The need to bevel the wound edges means that this technique requires a small degree of preplanning. The bevel may, however, be useful for other techniques as well, as it may help with wound-edge apposition in general, though there is also the theoretical risk of contracture leading to a small separation between the wound edges. If the butterfly suture is utilized without beveling the wound edges, a small amount of dermis may overhang in the incised wound edges, preventing wound-edge apposition. In this event, surgical scissors or a blade may be used to trim back the overhanging dermis to permit the epidermal wound edges to come together unimpeded.
Some authors have raised concerns regarding possible wound-edge necrosis associated with horizontally oriented suture placement. Advocates of this approach report that wound-edge necrosis has not been seen as a complication, and indeed the only time that necrosis seems to be an issue is with superficially placed horizontal mattress sutures, rather than with their buried counterparts. This is likely due to a constrictive effect on the incised wound edge, which is not typically seen with buried sutures.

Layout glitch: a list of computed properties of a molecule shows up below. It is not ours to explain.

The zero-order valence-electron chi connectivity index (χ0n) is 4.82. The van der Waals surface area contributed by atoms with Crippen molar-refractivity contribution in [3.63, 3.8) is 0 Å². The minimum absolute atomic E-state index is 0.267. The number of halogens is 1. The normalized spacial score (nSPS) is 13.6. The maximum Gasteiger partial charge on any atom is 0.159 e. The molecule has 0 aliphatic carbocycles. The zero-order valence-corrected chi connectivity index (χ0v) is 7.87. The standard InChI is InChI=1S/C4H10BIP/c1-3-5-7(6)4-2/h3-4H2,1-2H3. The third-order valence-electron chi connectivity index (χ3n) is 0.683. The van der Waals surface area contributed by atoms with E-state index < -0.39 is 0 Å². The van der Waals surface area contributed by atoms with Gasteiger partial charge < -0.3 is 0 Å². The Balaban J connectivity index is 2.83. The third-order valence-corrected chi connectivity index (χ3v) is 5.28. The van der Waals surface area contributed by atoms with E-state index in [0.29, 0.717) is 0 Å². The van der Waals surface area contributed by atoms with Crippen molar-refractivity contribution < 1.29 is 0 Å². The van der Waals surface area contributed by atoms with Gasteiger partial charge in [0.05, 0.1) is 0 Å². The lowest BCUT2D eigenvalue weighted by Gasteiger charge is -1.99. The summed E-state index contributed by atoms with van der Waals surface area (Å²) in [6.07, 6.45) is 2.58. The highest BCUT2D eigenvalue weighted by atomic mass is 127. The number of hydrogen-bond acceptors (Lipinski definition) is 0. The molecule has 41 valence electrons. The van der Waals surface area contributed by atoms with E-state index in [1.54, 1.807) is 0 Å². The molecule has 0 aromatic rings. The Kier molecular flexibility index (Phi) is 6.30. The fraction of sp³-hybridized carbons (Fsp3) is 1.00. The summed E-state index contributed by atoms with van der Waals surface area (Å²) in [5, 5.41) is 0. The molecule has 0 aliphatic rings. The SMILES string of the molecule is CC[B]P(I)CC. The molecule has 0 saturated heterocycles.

While the suture loops may be relatively close together, especially under areas of marked tension, the loops themselves should not overlap, as this has the potential to compress the wound edges together leading to central bunching of the wound edges.
Given the marked eversion associated with this technique, patients may be left with a small ridge in the immediate postoperative period. While this is desirable, it is also important to warn patients of this outcome; explaining that the technique is akin to placing a subcutaneous splint may help the patient develop reasonable and realistic expectations and reduce anxiety regarding the immediate postoperative appearance of the wound.